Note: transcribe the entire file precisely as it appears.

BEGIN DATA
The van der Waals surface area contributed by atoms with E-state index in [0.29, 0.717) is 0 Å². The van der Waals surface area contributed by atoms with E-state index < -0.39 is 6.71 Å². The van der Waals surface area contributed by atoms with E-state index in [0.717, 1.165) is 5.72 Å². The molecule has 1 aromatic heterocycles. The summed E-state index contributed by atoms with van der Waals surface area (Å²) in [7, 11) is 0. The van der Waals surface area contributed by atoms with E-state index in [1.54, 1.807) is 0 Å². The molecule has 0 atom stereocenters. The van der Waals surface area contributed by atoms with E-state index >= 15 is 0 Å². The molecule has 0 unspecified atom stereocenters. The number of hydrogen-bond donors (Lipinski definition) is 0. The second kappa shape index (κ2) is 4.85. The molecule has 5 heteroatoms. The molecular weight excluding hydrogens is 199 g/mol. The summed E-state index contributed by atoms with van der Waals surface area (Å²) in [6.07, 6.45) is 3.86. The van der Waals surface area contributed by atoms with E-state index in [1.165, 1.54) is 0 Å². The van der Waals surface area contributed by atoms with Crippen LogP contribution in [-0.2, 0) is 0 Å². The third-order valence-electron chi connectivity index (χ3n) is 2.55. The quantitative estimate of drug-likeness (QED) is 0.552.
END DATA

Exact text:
The van der Waals surface area contributed by atoms with E-state index in [0.29, 0.717) is 0 Å². The van der Waals surface area contributed by atoms with E-state index < -0.39 is 6.71 Å². The van der Waals surface area contributed by atoms with E-state index in [0.717, 1.165) is 5.72 Å². The molecule has 1 aromatic heterocycles. The summed E-state index contributed by atoms with van der Waals surface area (Å²) in [7, 11) is 0. The van der Waals surface area contributed by atoms with E-state index in [1.54, 1.807) is 0 Å². The molecule has 0 atom stereocenters. The van der Waals surface area contributed by atoms with E-state index >= 15 is 0 Å². The molecule has 0 unspecified atom stereocenters. The number of hydrogen-bond donors (Lipinski definition) is 0. The second kappa shape index (κ2) is 4.85. The molecule has 5 heteroatoms. The molecular weight excluding hydrogens is 199 g/mol. The summed E-state index contributed by atoms with van der Waals surface area (Å²) in [6.07, 6.45) is 3.86. The van der Waals surface area contributed by atoms with E-state index in [1.165, 1.54) is 0 Å². The van der Waals surface area contributed by atoms with Crippen LogP contribution in [-0.2, 0) is 0 Å². The third-order valence-electron chi connectivity index (χ3n) is 2.55. The quantitative estimate of drug-likeness (QED) is 0.552.